The Department of Defense defines Special Operations forces as “one of the nation’s key penetration and strike forces, able to respond to specialized contingencies across the conflict spectrum with stealth, speed, and precision.”
That’s a little colorless. Our special ops troops — Navy SEALs, Army Green Berets, Marine Recon and Air Force special operations — are the tip of America’s spear. Though very small in number compared to conventional forces, they are at the front of contemporary warfare, doing things others cannot and taking disproportionate numbers of casualties.
In 1980, a special operations joint force, under a plan called Operation Eagle Claw, were sent to Iran, in an attempt to rescue the Americans being held hostage at the Tehran embassy. The first boots on the ground were on a young Air Force officer, John Carney. He told me, “We had a terrible accident there in the desert. A helicopter collided with our C-130 airplane and we left behind eight special ops. Five airmen who were trapped and died inside the conflagration of the C130 and three young Marines in the back of the helicopter.”
A bit older, a bit wiser, and determined to serve the survivors of those men and their fellows who now serve, retired Air Force Col. John T. Carney Jr. is now president of a four-star charity, the Special Operations Warrior Foundation (SOWF). “Between them, they left behind 17 children… and that’s what started it all,” Col. Carney told me.
“We decided we were going to provide a four-year college education or post secondary education for these children.”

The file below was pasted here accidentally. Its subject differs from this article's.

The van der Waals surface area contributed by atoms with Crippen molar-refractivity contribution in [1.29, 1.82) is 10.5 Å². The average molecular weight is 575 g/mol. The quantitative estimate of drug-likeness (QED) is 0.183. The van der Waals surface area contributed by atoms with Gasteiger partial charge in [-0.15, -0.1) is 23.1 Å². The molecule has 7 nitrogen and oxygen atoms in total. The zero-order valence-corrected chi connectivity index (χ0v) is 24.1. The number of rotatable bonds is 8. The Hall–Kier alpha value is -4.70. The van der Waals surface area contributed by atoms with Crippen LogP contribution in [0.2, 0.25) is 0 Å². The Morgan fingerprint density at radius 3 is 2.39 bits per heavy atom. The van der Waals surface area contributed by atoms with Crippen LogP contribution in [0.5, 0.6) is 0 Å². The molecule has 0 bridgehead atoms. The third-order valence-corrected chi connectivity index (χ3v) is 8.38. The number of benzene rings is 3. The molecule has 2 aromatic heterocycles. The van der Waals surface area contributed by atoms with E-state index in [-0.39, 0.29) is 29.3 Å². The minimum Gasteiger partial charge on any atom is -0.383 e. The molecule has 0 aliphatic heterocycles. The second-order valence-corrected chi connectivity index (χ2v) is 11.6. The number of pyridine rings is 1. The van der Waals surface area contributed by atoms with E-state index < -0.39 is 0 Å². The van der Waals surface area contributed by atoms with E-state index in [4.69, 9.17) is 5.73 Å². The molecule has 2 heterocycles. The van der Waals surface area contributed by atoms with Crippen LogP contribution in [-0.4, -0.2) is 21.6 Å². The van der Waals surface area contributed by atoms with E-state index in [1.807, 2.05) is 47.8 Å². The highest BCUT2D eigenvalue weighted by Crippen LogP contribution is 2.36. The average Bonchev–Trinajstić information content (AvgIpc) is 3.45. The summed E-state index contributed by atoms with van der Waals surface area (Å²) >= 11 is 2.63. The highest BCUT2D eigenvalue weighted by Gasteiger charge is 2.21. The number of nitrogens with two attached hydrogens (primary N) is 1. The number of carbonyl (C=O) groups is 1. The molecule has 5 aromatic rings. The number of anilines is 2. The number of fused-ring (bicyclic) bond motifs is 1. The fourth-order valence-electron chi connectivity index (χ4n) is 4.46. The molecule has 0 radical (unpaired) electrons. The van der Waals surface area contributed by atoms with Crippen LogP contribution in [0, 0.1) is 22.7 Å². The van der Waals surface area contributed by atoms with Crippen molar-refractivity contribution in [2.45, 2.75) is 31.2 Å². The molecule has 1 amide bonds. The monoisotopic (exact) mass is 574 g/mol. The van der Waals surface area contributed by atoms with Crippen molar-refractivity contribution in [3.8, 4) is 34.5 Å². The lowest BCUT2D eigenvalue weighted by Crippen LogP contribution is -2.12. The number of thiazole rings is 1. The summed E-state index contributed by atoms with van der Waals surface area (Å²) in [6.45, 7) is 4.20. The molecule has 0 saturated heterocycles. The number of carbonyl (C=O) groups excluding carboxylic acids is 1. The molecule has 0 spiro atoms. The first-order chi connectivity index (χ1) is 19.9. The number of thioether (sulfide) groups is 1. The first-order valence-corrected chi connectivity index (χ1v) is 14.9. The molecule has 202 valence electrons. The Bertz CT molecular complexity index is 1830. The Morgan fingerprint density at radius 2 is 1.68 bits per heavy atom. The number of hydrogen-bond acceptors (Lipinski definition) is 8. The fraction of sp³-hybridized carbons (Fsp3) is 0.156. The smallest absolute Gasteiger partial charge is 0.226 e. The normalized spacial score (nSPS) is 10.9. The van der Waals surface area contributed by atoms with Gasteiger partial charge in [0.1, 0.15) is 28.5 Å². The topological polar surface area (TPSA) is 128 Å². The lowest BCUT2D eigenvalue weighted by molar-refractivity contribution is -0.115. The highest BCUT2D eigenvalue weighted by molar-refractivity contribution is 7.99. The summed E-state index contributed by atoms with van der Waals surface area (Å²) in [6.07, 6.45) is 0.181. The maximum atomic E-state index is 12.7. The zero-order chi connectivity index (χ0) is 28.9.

“In fact — the pilot of the C-130, Hal Lewis — we put his son all the way through medical school, he is now a practicing surgeon at the Moffitt Cancer Institute in Tampa, Florida,” said Carney.
SOWF provides scholarships (not loans) and counseling support to more than 700 children. In 2006 SOWF gave a total of $1.5 million in grants, education programs and financial counseling. “We don’t have any professional fundraisers, we do it all ourselves — a staff of six,” said Carney.
“We have two counselors, one is a financial counselor and the other one is a school physiologist. Her whole role — which makes us different — is to stay with those children from the very beginning when we are notified that they have lost a parent.”
“We send them Christmas cards, birthday cards and we contact the surviving spouse at least bi-monthly, if not quarterly, just to see if there is anything we can help with while the child is growing up.”
In some cases Carney explained, “these mothers are pregnant and we can’t wait for these children to show up, so we go after them, that’s what makes us unique. We are very aggressive in making sure that we stay in contact so that they understand they have a college education waiting for them.”
Tonight, in Washington DC, SOWF will hold their annual dinner paying tribute to Special Forces serving around the globe.
Army National Guard veteran, Congressman Bill Young (R-FL) will be the Honorary Dinner Chair and guest speakers include Gen. Peter J. Schoomaker, U.S. Army (Ret), and former Army Chief of Staff and Michael Durant, U. S. Army (Ret) and pilot of the black hawk that lead to the movie and the book Black Hawk Down.
Jed Babbin, editor of HUMAN EVENTS and long-time supporter of SOWF will be the master of ceremonies.
“It takes a Special kind of ‘quiet professional’ to meet the exacting standards of America’s Special Operations Forces,” says Carney “and as the war on terrorism continues to unfold, Special Operations Forces will be facing new challenges all too frequently. In fact, there has never been a greater need for Special Operations Forces than right now — and Special Operations Forces will continue to be the force of choice time and time again during this tumultuous period.”
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